Smithie: please first understand that I totally know where you are coming from. I have a Jewish/German background and I live in an area of Brooklyn that is, let's say, predominately Italian, Greek, Lebanese, Jewish, Russian, Polish, Egyptian and everything in between (which is only possible in Brooklyn!). I have never encountered, either neighbors or friends or family, who have exhibited any distress in the area of food choices. In fact, most of my contacts, either familial or non-direct, celebrate food in a much different way. Food, while important, is secondary to the celebration. While it is food that brings us together, it is the experience of being together that is paramount. Now, on the other hand, there is the issue of healthy appetite and cleaning one's plate. To snub a good pasta dish, well, that's a different story.

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#63 of 99 Old 08-04-2010, 12:58 AM
 
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I don't think the tone of judgement is necessary, but yes, I suppose that I'm coming from a place where gratitude and respect and important and expressed through eating mama/grandma's cooking at the communal table with the whole family.
No judgment. Heaven only knows I've got my fair share of dysfunctional family dynamics. I do think that you need to recognize that if indeed this is such an important issue for your family, that is not true for all/most families. I think that most people are able to recognize that others may have varying tastes, preferences, allergies, and other dietary restrictions. In most families people express their gratitude and respect in other ways, and I didn't see anything in OP's posts indicating that her MIL is coming from this perspective.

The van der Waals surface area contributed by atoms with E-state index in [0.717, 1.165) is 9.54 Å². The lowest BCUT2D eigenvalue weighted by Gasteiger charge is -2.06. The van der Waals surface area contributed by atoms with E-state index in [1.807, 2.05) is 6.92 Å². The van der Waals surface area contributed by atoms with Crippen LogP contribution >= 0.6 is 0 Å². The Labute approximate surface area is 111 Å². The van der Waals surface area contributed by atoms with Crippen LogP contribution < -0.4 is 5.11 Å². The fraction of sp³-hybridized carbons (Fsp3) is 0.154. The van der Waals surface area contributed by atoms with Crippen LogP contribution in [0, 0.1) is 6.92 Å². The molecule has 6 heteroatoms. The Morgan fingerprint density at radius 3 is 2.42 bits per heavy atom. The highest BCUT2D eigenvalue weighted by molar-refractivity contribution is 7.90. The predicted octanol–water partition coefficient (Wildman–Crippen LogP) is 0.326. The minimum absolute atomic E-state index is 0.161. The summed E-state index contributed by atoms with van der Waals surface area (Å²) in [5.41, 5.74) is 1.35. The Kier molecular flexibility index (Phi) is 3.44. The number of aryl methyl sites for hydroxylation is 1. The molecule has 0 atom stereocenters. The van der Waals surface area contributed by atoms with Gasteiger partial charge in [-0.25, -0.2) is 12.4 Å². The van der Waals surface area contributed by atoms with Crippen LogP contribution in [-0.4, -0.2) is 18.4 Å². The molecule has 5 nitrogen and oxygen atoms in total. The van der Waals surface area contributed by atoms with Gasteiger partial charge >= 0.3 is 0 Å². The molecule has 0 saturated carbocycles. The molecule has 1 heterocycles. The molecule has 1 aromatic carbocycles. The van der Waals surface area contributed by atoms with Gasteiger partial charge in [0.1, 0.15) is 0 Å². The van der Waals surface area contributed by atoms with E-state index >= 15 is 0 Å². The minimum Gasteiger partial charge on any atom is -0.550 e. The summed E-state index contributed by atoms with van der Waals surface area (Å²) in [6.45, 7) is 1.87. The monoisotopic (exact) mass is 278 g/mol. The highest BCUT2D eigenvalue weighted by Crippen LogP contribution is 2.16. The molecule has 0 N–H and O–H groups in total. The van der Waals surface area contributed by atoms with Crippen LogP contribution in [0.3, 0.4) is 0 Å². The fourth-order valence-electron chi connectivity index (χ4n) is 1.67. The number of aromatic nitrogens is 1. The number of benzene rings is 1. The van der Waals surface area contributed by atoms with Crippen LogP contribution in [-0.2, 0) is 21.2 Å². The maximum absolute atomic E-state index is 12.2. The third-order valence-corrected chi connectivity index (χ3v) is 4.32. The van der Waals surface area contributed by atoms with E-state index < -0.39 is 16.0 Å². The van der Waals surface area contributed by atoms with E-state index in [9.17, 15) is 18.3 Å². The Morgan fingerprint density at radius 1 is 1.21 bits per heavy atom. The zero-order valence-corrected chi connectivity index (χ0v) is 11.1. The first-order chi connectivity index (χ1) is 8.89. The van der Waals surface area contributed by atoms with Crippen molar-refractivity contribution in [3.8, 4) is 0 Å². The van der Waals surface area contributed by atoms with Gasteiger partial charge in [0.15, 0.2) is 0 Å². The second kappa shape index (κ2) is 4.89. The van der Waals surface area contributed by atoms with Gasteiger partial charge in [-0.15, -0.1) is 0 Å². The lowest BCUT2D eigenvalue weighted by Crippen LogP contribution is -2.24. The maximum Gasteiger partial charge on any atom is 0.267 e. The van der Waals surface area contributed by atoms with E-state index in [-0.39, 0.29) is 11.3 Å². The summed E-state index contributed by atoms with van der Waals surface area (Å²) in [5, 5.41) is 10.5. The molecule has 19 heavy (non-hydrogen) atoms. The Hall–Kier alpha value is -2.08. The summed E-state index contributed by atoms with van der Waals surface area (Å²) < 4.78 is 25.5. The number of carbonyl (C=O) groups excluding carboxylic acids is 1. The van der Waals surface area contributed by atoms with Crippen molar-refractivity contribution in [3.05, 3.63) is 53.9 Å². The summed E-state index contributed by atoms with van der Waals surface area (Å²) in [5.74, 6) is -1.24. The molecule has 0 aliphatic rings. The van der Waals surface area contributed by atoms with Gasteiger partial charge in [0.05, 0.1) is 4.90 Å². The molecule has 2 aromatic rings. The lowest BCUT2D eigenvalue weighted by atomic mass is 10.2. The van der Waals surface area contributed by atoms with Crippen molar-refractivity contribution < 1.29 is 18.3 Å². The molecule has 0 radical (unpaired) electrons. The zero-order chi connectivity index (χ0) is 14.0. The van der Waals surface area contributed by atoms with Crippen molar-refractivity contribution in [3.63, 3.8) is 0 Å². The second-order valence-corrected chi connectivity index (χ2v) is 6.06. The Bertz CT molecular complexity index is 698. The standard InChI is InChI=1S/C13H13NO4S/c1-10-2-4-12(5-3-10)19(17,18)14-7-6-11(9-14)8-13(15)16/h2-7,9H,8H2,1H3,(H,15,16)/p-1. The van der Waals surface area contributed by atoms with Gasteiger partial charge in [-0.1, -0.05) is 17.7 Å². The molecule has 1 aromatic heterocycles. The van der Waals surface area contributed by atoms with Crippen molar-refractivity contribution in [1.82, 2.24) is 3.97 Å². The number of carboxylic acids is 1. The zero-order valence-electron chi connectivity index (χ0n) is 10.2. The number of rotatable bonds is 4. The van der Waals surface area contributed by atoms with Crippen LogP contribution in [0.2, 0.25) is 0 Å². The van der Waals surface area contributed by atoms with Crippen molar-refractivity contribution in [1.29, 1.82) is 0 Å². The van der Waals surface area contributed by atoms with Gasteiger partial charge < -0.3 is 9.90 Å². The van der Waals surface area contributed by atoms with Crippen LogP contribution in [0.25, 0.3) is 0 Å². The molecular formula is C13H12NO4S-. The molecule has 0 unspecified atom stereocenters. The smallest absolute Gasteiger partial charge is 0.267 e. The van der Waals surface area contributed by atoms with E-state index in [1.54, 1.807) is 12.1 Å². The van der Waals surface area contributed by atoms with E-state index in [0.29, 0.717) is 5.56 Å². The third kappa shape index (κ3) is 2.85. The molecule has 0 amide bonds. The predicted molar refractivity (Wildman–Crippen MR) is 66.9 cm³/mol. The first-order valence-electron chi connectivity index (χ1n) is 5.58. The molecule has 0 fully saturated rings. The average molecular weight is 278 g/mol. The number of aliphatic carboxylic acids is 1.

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#64 of 99 Old 08-04-2010, 11:05 AM
 
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"Yes but why don't you eat veal? Is it the taste, texture or some other reason? Surely it's not b/c of a philosophical or moral objection, so this antecdote is inappropriate to the issue."

Actually, I DO have a moral objection to veal. It's just that I have a greater moral objection to criticizing the food laid out in front of me, or teaching my children that such criticism is socially acceptable. I'd never force a child to eat anything offered to them in another house (family or not), but I also wouldn't interpose myself between hostess and child for anything less than an allergy. I am not invested in controlling what my children ingest when they are being served by somebody other than myself. And I don't think that's dysfunctional - I think it is HIGHLY functional and saves everybody involved a good deal of hassle. Me most of all.